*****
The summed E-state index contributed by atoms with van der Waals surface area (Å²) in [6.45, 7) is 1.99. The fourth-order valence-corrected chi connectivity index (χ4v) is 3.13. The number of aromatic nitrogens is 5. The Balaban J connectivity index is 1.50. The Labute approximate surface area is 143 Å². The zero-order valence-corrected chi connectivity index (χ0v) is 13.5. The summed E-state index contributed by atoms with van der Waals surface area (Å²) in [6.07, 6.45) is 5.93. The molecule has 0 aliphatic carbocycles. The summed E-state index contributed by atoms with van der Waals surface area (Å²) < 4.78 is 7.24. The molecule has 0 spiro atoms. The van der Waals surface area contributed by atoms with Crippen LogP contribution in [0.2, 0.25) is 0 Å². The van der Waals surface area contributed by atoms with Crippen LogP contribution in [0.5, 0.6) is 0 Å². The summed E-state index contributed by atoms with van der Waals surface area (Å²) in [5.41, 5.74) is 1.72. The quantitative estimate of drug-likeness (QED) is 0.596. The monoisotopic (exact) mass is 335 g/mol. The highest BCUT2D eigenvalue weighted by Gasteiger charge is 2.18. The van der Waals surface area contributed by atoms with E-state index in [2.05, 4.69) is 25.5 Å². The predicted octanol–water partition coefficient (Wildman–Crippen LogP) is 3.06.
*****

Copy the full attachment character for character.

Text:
The summed E-state index contributed by atoms with van der Waals surface area (Å²) in [6.45, 7) is 1.99. The fourth-order valence-corrected chi connectivity index (χ4v) is 3.13. The number of aromatic nitrogens is 5. The Balaban J connectivity index is 1.50. The Labute approximate surface area is 143 Å². The zero-order valence-corrected chi connectivity index (χ0v) is 13.5. The summed E-state index contributed by atoms with van der Waals surface area (Å²) in [6.07, 6.45) is 5.93. The molecule has 0 aliphatic carbocycles. The summed E-state index contributed by atoms with van der Waals surface area (Å²) < 4.78 is 7.24. The molecule has 0 spiro atoms. The van der Waals surface area contributed by atoms with Crippen LogP contribution in [0.2, 0.25) is 0 Å². The van der Waals surface area contributed by atoms with Crippen LogP contribution in [0.5, 0.6) is 0 Å². The summed E-state index contributed by atoms with van der Waals surface area (Å²) in [5.41, 5.74) is 1.72. The quantitative estimate of drug-likeness (QED) is 0.596. The monoisotopic (exact) mass is 335 g/mol. The highest BCUT2D eigenvalue weighted by Gasteiger charge is 2.18. The van der Waals surface area contributed by atoms with E-state index in [2.05, 4.69) is 25.5 Å². The predicted octanol–water partition coefficient (Wildman–Crippen LogP) is 3.06.